Human resource policies don't always tie in nicely with IT policies, and there have been more than one (probably several thousand, if not more) companies that have found that although an employee is no longer with them, they're still lurking in the network. Or at least, they could be, if they wanted to.
Enterprises need to begin crafting policies in order to harness the productivity benefits of wearables while ensuring that sensitive data is secure and privacy rights protected. These policies should be based on existing BYOD policies, yet take into account some of the unique attributes of wearables.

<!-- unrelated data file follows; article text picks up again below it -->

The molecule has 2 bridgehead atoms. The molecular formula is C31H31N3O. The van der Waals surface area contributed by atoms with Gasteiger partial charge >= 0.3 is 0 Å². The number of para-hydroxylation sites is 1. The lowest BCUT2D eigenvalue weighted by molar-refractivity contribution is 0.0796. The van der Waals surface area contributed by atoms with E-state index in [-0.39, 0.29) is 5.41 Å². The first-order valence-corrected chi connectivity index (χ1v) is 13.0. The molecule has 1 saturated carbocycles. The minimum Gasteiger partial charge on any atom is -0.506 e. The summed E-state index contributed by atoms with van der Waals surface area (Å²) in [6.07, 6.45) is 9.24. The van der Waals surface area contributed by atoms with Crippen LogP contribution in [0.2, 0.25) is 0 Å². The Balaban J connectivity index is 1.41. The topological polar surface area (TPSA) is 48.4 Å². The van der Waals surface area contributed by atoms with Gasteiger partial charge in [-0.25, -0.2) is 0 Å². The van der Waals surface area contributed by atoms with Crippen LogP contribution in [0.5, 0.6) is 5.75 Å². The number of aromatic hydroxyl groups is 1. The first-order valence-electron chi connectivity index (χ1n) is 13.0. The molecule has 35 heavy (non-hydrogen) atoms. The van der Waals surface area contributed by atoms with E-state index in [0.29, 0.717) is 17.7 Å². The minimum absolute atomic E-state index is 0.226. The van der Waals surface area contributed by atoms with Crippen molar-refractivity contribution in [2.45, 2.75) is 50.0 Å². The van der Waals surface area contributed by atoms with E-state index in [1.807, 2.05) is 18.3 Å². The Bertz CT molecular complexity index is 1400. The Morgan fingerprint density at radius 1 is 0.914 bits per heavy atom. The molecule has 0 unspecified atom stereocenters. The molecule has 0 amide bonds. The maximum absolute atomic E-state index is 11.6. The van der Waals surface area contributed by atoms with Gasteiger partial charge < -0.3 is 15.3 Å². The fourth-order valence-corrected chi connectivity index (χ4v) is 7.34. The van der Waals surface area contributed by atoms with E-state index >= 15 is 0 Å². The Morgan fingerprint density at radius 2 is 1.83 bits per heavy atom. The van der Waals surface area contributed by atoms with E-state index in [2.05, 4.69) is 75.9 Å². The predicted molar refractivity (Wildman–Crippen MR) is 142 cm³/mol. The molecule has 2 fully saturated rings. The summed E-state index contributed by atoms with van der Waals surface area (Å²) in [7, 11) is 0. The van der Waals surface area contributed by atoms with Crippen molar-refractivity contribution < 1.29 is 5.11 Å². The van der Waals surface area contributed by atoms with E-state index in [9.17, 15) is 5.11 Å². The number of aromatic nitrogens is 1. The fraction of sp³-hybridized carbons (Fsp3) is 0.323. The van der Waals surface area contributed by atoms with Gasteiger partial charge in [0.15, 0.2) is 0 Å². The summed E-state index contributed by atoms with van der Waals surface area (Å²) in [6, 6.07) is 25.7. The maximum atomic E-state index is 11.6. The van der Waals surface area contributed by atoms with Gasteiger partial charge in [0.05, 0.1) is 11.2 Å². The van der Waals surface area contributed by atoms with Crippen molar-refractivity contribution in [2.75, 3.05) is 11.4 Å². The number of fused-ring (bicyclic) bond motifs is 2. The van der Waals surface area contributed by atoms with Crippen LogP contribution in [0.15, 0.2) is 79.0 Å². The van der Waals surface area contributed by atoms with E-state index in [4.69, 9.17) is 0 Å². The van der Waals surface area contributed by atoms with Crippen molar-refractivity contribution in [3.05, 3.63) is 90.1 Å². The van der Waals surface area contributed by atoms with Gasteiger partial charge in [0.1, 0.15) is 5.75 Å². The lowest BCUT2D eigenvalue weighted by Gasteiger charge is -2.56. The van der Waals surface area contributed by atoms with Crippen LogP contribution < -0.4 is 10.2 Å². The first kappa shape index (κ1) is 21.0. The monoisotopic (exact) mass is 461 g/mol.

As Mark Twain famously quipped, "Denial ain't just a river in Egypt." Unfortunately, some enterprises have not heeded Twain's admonition and are in denial about the reality of BYOD, an approach that will only lead to problems down the line.
Nearly 85 percent of enterprises said issues with data center power, space and cooling capacity have delayed or canceled application rollouts, reduced their ability to support customers and resulted in unplanned reallocation of resources away from strategic goals during the past year, according to a recent IDC study.